The key requirements for networks to support converged traffic are quality of service (QoS), digital signal processor (DSP) compression, and multicast. QoS is needed to ensure predictable latency for packets carrying voice traffic. This is achieved by putting packets in priority queues, which can then apply a differentiated class of service for latency-sensitive traffic. DSP technology allows for the compression of voice traffic so it uses less bandwidth. Multicast technology is important in an integrated voice and data network because it allows a data source signal to be requested across a network. The stream is transmitted across the networks once, and multiple users access the content via a copy from a local LAN switch. Because only one signal is carried for multiple users, the stream uses less bandwidth and doesn’t overwhelm the network.

Skills for supporting integrated networks
What do you get when you mix a CCNA with a Windows 2000 MCSE? Well, according to Cisco, the leader in IP telephony technologies, you have someone on the way to being IP telephony certified. Cisco’s newest line of IP telephony solutions, AVVID, runs on two fault-tolerant Compaq servers running Windows 2000. The servers run Cisco’s Call Management software and integrate with Cisco 2600 series or higher routers on a LAN/WAN.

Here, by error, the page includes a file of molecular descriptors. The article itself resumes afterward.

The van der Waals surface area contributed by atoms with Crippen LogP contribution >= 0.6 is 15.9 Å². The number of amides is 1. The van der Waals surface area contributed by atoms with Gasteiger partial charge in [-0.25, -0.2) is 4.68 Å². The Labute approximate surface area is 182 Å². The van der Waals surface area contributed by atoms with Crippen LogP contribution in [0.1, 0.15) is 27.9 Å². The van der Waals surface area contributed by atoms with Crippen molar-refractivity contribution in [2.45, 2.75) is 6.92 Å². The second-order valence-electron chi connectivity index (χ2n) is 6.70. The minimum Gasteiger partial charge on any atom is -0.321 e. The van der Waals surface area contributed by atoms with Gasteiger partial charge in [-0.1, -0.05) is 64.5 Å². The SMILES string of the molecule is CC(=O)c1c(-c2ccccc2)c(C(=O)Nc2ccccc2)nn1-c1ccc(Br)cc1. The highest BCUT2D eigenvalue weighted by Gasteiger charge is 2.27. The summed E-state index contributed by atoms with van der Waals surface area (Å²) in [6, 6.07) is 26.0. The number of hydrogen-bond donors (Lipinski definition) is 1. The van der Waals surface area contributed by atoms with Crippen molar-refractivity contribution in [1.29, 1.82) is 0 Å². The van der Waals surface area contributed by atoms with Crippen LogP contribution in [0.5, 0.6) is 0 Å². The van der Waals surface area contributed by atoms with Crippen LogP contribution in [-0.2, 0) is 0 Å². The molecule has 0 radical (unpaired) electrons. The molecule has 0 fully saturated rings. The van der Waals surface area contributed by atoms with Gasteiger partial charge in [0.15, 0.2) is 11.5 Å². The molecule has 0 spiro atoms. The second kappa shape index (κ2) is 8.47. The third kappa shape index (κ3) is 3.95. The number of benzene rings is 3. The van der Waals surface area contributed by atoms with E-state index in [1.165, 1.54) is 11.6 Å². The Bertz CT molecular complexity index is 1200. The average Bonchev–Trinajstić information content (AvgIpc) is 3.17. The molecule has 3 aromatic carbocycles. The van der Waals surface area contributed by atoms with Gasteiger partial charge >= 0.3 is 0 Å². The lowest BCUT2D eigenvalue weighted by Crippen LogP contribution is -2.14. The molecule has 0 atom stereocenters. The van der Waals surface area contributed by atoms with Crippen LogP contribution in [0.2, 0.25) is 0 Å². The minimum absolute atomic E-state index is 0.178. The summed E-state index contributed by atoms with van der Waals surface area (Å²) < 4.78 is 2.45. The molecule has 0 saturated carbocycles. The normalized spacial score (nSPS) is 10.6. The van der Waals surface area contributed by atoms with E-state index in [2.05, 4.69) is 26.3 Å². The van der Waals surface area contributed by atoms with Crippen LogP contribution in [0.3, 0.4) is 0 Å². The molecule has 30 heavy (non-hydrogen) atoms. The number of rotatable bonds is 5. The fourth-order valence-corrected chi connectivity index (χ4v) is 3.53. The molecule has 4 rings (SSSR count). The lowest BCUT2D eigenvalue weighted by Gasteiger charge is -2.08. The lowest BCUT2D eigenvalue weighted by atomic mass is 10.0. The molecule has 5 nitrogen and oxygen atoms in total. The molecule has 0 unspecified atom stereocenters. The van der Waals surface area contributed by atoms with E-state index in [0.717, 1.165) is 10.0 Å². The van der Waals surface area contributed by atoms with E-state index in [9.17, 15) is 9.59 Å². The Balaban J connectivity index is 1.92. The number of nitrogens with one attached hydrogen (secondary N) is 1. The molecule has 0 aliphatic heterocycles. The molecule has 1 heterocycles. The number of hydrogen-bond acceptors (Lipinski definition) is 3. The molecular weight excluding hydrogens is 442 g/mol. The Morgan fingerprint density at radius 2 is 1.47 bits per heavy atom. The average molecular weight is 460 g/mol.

There are numerous other vendors offering VoIP and IP telephony products, and they have the same essential components in common. They utilize servers and the network infrastructure to successfully support and manage such systems. Network engineers and administrators who manage such systems will need to be versed in network operating systems and develop a solid grasp of routing and switching protocols.

The foundation for VoIP is built upon the multiprotocol routers and multilayer LAN switches that are used as building blocks for enterprise networks. If you’re an MCSE or other NOS professional without much knowledge in internetworking protocols and devices, you should spend some time getting training and possibly obtaining a Cisco CCNA certification.

VoIP and IP telephony technology are growing at an explosive rate. Numerous vendors are creating VoIP products and solutions for companies that recognize the advantages and benefits of this technology. The integration of voice and data networks is creating a fundamental change in the telecommunications and data industries. This is due in large part to the convergence of voice and data systems.

The traditional organizational structures made up of a separate telecommunications and data support staff will be consolidated into a single support entity. Those involved in network design, implementation, and support will need to become knowledgeable on internetworking protocols and devices in order to provide the quality of service and reliability that VoIP and IP telephony networks demand.